This may come as news to many, but most athletes of color can identify with the experience. Over the past year, racism on the field has been a topic of discussion for a group of young leaders at South Bronx United. At one meeting, I posed the question: “How many of you have been seen, heard, or experienced racist language or behavior at one of your games?” Every hand went up, boys and girls, ages 13 to 18, and they proceeded to share their stories. I know that a teenager’s impression of racism and what constitutes racism (as opposed to generally rude, disagreeable, or combative language and behaviors) can sometimes be inflated. In fourteen years of experience as a teacher, counselor, and youth program director in the South Bronx, I have seen some young people call out as racist any response that didn’t suit them and came from a person of a different ethnicity. Often, past trauma (trauma of their own or of those close to them) leads to these conclusions, but their accusations can off-base nonetheless. But hearing from South Bronx United youth, their experiences on the soccer field check out. There is a combination of anger, incredulousness, and resign in their voice. And our coaches and I have stood through enough of them to know they weren’t exaggerating.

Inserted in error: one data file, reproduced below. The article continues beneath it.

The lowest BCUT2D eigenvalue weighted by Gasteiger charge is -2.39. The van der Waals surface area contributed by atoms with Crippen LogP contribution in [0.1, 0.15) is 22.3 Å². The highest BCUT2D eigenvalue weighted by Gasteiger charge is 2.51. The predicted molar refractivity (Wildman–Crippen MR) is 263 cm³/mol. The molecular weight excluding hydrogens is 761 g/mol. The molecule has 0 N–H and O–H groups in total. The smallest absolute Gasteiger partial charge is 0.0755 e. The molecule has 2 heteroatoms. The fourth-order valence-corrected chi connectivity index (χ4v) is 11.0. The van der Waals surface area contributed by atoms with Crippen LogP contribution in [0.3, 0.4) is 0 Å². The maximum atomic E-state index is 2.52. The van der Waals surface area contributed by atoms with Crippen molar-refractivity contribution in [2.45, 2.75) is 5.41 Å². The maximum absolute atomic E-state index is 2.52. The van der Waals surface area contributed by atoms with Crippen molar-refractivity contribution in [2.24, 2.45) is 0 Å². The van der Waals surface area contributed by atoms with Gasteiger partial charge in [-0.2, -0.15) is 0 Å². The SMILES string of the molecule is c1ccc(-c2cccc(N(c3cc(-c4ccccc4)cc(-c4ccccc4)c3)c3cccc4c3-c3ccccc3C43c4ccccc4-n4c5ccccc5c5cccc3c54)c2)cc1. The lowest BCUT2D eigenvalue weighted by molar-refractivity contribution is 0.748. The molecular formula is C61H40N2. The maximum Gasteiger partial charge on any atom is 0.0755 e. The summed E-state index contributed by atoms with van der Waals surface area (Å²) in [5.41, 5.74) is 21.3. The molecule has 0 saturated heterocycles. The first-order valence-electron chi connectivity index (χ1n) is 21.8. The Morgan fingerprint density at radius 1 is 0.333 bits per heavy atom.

Think about that. Most of these teenagers have experienced overt racism while playing a game. Kids are taking racial abuse on the sports field, a place where they should be able escape their stresses — stresses that, for many, include gang-threats, concerns about immigration status, unhealthy diets, and any number of challenges associated with poverty, not to mention the typical teen’s worries about school, SATs, social media, dating, and parents. The social and character benefits of youth sports can vanish in an instant. The game ceases to be a game. The lesson is no longer about what move to make when you approach a defender, what shooting technique to use in what position, how to defend a free-kick, or what strategy will best help your team recover from a two-goal deficit. The lesson becomes how to navigate in a world where hate is directed at you from people you don’t even know, who judge you merely by the combination of your appearance and the fact that you are playing for the wrong team. The lesson becomes what to do as a black or brown young man or woman when you set foot in a homogeneous, usually white, neighborhood or playing ground. The lesson becomes what do you do when the adults around you neglect their responsibility to ensure safe settings for children, and even become the ones creating the problem.